Finding and Choosing a Pooled Special Needs Trust

Some pooled trusts are better than others.

Joining a pooled special needs trust might be a good option for your family if you don’t have much money to leave for your loved one, or if you don’t know a suitable person to name as trustee of your trust. Learn more about how pooled trusts work and why you might want to join one in the article Pooled Special Needs Trusts
Here’s how to find and choose a quality pooled trust.

Searching for a Pooled Trust

Pooled trusts must adhere to strict state rules, so to keep things manageable, most pooled trusts only take residents that reside in the same state. To find a special needs pooled trust in your state, try contacting one of these organizations:

If you find a pooled trust that you’re interested in, it’s time to ask some detailed questions about how the trust will provide for your loved one.

Investigating Your Options

Pooled trust are unregulated -- no government agency oversees them to make sure they are managing assets wisely and honestly and there is currently no certification or accreditation process for pooled trust programs. So you must investigate the quality of these trusts yourself.

Pooled trusts vary considerably in terms of the services they offer. All offer trust management, investment services, and expertise in federal benefit resource and eligibility rules. The programs tend to differ in:

  • the nature of the supplementary services offered
  • the relationship between the beneficiary and the trust manager fees, and
  • what happens to money in the account when the beneficiary dies.

For this reason, it’s very important to read the materials from any program you are considering and meet with a program representative to discuss the details of the program. Before you sign any papers, the program representative should carefully explain the process, including fees and the scope of services.

In the course of this process, you’ll want to pay close attention to your feelings about the place you’re dealing with and the people you encounter. For instance, if you get a polished presentation, you may be put off if you are more comfortable with “just plain folks”—or you may be impressed by the professionalism. If you are more confused than enlightened, it may be a sign to shop for a different program.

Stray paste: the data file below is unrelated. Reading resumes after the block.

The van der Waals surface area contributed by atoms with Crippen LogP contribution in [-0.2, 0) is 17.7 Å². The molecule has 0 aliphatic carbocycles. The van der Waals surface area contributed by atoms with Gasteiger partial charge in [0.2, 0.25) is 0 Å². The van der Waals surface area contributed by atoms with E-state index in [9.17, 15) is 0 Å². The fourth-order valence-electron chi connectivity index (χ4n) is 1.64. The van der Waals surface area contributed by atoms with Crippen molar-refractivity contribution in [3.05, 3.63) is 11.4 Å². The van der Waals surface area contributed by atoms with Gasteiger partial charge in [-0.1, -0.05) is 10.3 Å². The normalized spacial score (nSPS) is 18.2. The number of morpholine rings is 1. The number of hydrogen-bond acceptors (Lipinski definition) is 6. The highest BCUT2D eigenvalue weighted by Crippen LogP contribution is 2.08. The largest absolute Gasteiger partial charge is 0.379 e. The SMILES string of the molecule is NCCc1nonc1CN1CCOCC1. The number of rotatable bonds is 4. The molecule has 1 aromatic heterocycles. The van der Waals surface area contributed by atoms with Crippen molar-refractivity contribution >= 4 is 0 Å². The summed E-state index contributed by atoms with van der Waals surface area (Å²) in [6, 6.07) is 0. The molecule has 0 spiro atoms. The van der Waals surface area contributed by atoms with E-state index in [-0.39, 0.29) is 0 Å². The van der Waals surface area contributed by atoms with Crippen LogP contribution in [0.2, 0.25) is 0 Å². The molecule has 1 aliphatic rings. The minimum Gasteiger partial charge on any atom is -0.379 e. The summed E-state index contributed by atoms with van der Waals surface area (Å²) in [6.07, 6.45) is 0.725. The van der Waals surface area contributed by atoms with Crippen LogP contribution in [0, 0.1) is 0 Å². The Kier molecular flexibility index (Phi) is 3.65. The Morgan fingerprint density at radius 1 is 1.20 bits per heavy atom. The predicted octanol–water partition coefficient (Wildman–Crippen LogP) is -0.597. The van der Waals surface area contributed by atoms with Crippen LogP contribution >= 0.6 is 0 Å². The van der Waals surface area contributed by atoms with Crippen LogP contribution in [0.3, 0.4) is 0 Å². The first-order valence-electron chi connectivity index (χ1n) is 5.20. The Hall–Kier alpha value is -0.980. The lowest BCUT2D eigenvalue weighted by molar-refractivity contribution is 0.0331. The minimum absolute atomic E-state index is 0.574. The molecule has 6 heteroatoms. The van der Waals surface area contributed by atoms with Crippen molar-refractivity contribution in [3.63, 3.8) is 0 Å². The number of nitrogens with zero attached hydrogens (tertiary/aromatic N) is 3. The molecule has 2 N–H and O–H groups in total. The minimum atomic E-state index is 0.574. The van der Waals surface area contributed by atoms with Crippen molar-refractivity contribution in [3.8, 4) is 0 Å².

Here are some questions to ask before entrusting your loved one’s inheritance to the program:

  • Does the trust program have the financial or volunteer support of one or more well-known disability organizations?
  • Does the board of directors include people with expertise or experience in disability, legal, and financial matters?
  • Does the program use the services of a reputable bank, trust company, or other financial institution as a trustee or for account management?
  • Does the trustee’s investment strategy make sense to you?
  • Does the program give you clear and comprehensive information about how the trust operates, including its fees and services, or do you feel confused?
  • Are you satisfied that the program will always know about your loved one’s special needs?
  • Do program staffers answer your questions in easy-to-understand language?
  • Are staff members knowledgeable about federal and state benefits, laws that affect planning, and the reporting requirements imposed by SSI and Medicaid after the trust is active?
  • How happy are other families who use the pooled trust? Ask the program for evaluations it’s received, and talk to other families directly if possible.
  • Does the trust document provide for a trust advisor or trust advisory committee who has the power to replace the trustee, if necessary?
  • Does the program’s annual report make it clear that the program is operated in a businesslike manner? (If you’re not comfortable deciphering the report, ask someone who is.)
  • Is the trust financially self-sufficient, or does it depend on third-party funding that might decrease or, in the case of government funding, be withdrawn altogether? You want to be sure that the program could continue in the absence of those funds.

Keep Tabs on the Trust

When selecting a pooled trust, keep in mind that the quality of the trust may change over time, For example, when you investigate and join a pooled trust, it may have all the services you want, an active and diverse volunteer board, and fees that meet your expectations. However, years later when you die and your loved one’s inheritance is transferred to the trust, the trust could have withdrawn most services, replaced members of the board, or substantially increased its fees.

After money or property is transferred to the trust, there are not a lot of options for the beneficiary or his or her legal representatives. At that point, it will be difficult, if not impossible, to switch pooled trusts or to move out of a trust that no longer is performing adequately. The beneficiary can end up stuck in a pooled trust that at one time did great work but by the time of funding has become a terrible institution.

So, after you sign up with a pooled trust, periodically check to make sure it still meets your requirements. If it does take a turn for the worse, you should be able to change your estate plan to redirect your loved one’s inheritance to another trust.

Learn More

Learn much more about Special Needs Trusts on

Also, Special Needs Trust: Protect Your Child’s Financial Future, by Stephen Elias and Kevin Urbatsch (Nolo) provides all of the information and forms you need to make your own special needs trust.

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